Foreign Affairs

Do EU sanctions against Russia work?

June 2024
By Editorial Staff

The Council of Foreign Affairs on June 24th imposed a new set of sanctions against Russia. This is the 14th package adopted by the EU against Russia since February 2022. The main question arises: are the measures against Russia working? Are they causing financial strain in Moscow, cutting the country off from key markets, and significantly degrading Russia’s industrial and technological capacity?

The goal of the restrictive measures

The decision to impose packages of sanctions for the Russian invasion of Ukraine was first adopted in February 2022, right after the conflict officially started. The measures were designed to weaken Russia’s economic base by depriving it of essential technologies and markets and significantly limiting its military capability. These measures are imposed not just on Russia, but also on any country or entity that supports Russia’s aggression in any way. In this context, the EU has also adopted sanctions against Belarus and North Korea in response to their involvement in the invasion of Ukraine, and against Iran in relation to the use of Iranian drones in the Russian aggression towards Ukraine.

Nearly two and a half years into the conflict, there are no signs of it ending soon. People are wondering whether the sanctions imposed are working, and if they are, why they are not enough to bring about a resolution.

Here’s some datas

According to a 2023 study by the European Commission, the restrictive measures are unprecedented in their scope, focusing on key sectors of the Russian economy that are crucial to Moscow’s war effort. They are, in fact, showing how to impact Russia’s power in the long term.

According to the World Bank, the International Monetary Fund (IMF), and the Organization for Economic Cooperation and Development (OECD), 2022 was a negative year for the Russian economy. Estimates indicate that in 2022, Russia’s gross domestic product (GDP) decreased by 2.1%. Manufacturing in particular—growing steadily before the invasion—was down 6% at the end of 2022, with high and medium-high technology manufacturing recording a 13% annual loss. The production of motor vehicles was down 48% year-on-year, other transport equipment by 13%, and computer, electronic, and optical production by 8%, while retail trade was 10% lower and wholesale trade 17%.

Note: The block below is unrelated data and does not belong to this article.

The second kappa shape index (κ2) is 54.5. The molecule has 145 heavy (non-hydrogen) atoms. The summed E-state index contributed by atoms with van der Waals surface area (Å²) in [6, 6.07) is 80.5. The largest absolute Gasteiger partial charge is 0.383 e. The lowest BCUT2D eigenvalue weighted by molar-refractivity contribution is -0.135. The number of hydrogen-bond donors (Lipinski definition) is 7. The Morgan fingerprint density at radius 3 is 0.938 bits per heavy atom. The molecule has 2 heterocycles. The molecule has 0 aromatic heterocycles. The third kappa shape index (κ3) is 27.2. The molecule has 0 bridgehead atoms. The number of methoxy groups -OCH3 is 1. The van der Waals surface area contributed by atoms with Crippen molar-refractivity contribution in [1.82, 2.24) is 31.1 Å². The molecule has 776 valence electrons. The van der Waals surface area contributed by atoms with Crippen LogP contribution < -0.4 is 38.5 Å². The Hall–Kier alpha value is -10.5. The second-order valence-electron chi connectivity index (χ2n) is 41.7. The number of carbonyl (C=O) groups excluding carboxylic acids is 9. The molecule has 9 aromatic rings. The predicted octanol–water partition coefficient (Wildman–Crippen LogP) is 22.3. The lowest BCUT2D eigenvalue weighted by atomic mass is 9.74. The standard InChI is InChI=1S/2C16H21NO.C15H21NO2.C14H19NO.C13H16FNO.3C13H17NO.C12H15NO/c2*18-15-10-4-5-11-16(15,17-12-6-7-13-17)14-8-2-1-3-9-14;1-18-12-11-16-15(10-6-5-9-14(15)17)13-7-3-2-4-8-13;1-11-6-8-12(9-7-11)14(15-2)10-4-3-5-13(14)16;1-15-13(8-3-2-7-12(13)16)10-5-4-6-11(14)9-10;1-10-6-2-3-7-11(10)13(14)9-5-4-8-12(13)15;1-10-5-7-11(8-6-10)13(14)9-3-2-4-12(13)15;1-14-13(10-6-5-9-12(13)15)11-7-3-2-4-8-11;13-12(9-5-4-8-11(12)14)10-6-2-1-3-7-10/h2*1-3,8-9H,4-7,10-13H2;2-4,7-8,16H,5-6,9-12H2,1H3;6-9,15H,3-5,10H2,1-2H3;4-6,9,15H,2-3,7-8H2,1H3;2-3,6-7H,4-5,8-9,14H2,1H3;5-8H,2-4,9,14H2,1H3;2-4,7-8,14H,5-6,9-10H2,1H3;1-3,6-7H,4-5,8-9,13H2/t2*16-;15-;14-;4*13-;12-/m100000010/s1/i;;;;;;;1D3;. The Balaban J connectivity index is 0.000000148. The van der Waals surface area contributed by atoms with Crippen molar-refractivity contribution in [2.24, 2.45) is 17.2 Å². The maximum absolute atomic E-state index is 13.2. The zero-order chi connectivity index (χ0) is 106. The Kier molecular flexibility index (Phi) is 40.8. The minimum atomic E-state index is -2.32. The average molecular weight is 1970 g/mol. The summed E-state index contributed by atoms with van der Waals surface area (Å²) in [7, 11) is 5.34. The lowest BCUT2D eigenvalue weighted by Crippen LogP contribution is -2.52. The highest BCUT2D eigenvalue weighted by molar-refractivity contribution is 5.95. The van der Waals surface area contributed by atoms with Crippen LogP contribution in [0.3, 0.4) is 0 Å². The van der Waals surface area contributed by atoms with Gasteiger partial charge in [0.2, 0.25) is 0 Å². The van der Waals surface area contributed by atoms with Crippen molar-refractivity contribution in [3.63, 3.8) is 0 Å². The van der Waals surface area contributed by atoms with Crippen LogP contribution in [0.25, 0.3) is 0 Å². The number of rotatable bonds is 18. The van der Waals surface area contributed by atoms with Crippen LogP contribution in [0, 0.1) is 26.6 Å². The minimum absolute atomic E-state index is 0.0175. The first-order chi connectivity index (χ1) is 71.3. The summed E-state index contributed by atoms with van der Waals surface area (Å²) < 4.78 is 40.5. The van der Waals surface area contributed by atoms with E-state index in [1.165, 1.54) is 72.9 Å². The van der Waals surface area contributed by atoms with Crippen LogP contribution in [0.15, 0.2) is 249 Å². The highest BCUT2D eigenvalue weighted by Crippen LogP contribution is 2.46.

Compared to 2021, 58% of total EU imports from Russia were already cut off in 2022. Non-energy imports from Russia have fallen close to 60%, with the most visible drops in iron and steel, precious metals, and wood. This movement is accelerating: the decline in imports of non-energy goods was above 75% in the first quarter of 2023, and the fall is even greater for energy goods, at minus 80%.

Since August 2022, the EU has completely stopped importing Russian coal, impacting around 25% of Russian coal exports. G7+ energy sanctions have been effective, leading to a drop in the price of Russian oil and a 27% decrease in Russian oil revenues compared to the previous year.

One step torwards

“With this package, we will have over one hundred listings to cut Russia’s revenues, at least in gas and energy. We renewed our support to Ukraine; it’s one of the most important issues. It’s clear that Putin wants to prove that Ukraine is vulnerable, and we have to prove that we support Ukraine.” That was the conclusion from the High Representative of the European Union for Foreign Affairs and Security Policy, Josep Borrell, at the margin of the Council. “With this 14th package, we sent a clear message to Russia.” Moreover, the enlargement process to include Ukraine is another step in supporting the country against the Russian invasion.